Image: Evenflo Happy Cabana
Evenflo Happy Cabana portable play yards, above, were recalled because they could collapse and entrap a child. Fisher-Price Power Wheels Harley-Davidson motorcycles, above right, were recalled because the foot pedal could stick in the on position.
By Herb Weisbaum ConsumerMan contributor
updated 8/31/2007 11:28:05 AM ET 2007-08-31T15:28:05

The recent toy recalls by Mattel, Fisher-Price, and RC2 (Thomas & Friends) were so big they were splashed on the front pages of newspapers across the country and were on national news broadcasts for days. But most recalled children’s products — indeed most of the 400 products of all kinds recalled each year — get little or no news coverage. That could be a major reason why fewer than 20 percent of these potentially dangerous products ever are returned.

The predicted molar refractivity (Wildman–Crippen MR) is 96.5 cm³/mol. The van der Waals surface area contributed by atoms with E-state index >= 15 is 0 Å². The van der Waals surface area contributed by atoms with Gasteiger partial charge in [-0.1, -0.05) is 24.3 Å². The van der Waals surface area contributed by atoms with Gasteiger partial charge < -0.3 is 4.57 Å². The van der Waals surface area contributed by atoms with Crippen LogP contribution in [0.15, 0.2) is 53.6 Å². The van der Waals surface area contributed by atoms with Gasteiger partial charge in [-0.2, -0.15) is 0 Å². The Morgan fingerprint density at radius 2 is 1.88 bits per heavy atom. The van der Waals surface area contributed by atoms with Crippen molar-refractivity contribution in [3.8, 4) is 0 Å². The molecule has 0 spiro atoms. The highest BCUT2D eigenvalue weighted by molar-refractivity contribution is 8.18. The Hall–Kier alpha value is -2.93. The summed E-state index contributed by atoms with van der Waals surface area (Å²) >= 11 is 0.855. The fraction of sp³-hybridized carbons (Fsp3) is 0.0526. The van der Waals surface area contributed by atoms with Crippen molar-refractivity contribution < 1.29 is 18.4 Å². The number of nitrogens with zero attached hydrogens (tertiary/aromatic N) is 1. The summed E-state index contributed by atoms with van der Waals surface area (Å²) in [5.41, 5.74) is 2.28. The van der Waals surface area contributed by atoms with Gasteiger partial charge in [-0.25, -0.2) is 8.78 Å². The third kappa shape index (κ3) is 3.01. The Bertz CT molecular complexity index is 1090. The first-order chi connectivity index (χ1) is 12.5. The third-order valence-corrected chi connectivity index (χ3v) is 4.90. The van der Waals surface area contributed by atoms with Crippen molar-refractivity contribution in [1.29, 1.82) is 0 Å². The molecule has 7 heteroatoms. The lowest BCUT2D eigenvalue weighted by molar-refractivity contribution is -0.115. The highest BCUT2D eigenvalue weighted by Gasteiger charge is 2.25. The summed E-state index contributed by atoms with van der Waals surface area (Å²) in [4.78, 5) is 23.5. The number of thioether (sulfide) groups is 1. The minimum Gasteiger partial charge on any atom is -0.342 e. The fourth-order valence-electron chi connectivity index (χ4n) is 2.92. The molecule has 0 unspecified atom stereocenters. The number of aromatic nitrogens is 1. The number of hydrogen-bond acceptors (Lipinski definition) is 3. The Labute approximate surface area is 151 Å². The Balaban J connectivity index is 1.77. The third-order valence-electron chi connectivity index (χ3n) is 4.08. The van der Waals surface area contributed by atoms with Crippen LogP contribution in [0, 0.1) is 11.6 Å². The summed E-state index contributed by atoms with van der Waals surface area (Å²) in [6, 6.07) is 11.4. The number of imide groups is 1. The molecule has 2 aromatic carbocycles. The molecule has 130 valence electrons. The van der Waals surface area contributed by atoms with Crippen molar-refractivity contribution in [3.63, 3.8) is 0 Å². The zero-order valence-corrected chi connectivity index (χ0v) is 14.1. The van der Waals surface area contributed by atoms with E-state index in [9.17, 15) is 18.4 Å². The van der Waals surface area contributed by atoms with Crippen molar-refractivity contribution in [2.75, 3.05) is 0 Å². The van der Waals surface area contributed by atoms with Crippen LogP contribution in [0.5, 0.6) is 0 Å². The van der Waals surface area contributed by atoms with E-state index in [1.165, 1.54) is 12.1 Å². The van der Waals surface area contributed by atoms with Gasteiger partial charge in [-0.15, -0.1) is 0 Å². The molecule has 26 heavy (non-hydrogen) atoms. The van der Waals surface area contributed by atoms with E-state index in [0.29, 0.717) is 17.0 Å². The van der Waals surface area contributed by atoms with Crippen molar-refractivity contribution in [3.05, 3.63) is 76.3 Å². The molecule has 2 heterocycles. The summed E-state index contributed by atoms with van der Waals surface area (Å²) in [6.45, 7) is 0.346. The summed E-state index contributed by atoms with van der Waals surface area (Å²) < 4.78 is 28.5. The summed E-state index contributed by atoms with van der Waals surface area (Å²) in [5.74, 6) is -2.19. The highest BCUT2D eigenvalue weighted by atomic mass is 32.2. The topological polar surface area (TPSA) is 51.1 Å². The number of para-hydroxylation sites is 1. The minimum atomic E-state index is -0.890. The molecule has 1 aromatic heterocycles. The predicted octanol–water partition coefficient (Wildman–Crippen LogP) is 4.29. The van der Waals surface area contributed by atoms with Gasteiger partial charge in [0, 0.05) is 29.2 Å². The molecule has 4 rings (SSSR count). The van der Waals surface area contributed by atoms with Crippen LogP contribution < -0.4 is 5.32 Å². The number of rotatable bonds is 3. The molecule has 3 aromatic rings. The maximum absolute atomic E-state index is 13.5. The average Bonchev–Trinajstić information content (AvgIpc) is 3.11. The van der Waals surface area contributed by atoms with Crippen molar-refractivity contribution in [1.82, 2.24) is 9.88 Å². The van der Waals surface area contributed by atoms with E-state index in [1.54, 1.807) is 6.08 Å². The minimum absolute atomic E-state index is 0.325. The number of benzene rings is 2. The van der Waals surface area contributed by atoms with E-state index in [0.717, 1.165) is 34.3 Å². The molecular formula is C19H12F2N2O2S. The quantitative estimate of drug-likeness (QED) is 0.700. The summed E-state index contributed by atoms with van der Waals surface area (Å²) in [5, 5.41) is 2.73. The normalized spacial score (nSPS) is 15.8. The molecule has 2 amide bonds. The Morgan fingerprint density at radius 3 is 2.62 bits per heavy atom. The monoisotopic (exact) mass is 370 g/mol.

What happens to them? In most cases, they remain in use, their owners unaware of the danger. Others are sold at garage sales or donated to thrift stores. They are also available on the Internet, which makes it possible for them to be resold at much higher prices.

According to a study published in this month’s Injury Prevention journal, a significant number of children’s products, including toys, are listed for sale on eBay. In many cases, these items had been recalled years earlier. Potential hazards include cuts, bruises, burns and and lead paint poisoning.